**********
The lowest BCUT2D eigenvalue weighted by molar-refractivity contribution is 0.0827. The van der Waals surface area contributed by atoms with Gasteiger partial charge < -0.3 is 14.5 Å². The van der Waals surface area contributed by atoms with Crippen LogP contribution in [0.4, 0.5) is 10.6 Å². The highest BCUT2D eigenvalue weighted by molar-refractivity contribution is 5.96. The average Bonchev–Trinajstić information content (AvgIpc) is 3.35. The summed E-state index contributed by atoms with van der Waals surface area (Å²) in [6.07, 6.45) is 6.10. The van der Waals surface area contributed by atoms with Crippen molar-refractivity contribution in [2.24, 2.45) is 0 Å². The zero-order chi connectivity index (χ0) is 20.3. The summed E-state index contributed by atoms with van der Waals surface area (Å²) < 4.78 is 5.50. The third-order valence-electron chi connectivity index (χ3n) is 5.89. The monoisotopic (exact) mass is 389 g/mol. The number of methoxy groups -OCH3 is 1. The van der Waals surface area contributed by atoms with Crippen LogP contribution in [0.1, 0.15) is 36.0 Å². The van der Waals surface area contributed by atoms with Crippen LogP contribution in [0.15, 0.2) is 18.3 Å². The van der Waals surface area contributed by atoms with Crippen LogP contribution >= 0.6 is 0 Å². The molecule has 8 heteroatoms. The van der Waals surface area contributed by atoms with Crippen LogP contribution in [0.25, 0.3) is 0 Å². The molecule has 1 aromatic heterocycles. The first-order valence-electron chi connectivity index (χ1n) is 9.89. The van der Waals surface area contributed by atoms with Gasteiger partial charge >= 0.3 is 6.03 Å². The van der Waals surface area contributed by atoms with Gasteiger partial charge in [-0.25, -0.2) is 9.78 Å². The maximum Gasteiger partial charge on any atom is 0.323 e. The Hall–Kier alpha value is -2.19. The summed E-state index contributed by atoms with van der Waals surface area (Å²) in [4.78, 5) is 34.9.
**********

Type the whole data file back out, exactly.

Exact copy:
The lowest BCUT2D eigenvalue weighted by molar-refractivity contribution is 0.0827. The van der Waals surface area contributed by atoms with Gasteiger partial charge < -0.3 is 14.5 Å². The van der Waals surface area contributed by atoms with Crippen LogP contribution in [0.4, 0.5) is 10.6 Å². The highest BCUT2D eigenvalue weighted by molar-refractivity contribution is 5.96. The average Bonchev–Trinajstić information content (AvgIpc) is 3.35. The summed E-state index contributed by atoms with van der Waals surface area (Å²) in [6.07, 6.45) is 6.10. The van der Waals surface area contributed by atoms with Crippen molar-refractivity contribution in [2.24, 2.45) is 0 Å². The zero-order chi connectivity index (χ0) is 20.3. The summed E-state index contributed by atoms with van der Waals surface area (Å²) < 4.78 is 5.50. The third-order valence-electron chi connectivity index (χ3n) is 5.89. The monoisotopic (exact) mass is 389 g/mol. The number of methoxy groups -OCH3 is 1. The van der Waals surface area contributed by atoms with Crippen LogP contribution in [0.1, 0.15) is 36.0 Å². The van der Waals surface area contributed by atoms with Crippen LogP contribution in [0.15, 0.2) is 18.3 Å². The van der Waals surface area contributed by atoms with Crippen LogP contribution >= 0.6 is 0 Å². The molecule has 8 heteroatoms. The van der Waals surface area contributed by atoms with Crippen LogP contribution in [0.25, 0.3) is 0 Å². The molecule has 1 aromatic heterocycles. The first-order valence-electron chi connectivity index (χ1n) is 9.89. The van der Waals surface area contributed by atoms with Gasteiger partial charge >= 0.3 is 6.03 Å². The van der Waals surface area contributed by atoms with Gasteiger partial charge in [-0.25, -0.2) is 9.78 Å². The maximum Gasteiger partial charge on any atom is 0.323 e. The Hall–Kier alpha value is -2.19. The summed E-state index contributed by atoms with van der Waals surface area (Å²) in [4.78, 5) is 34.9.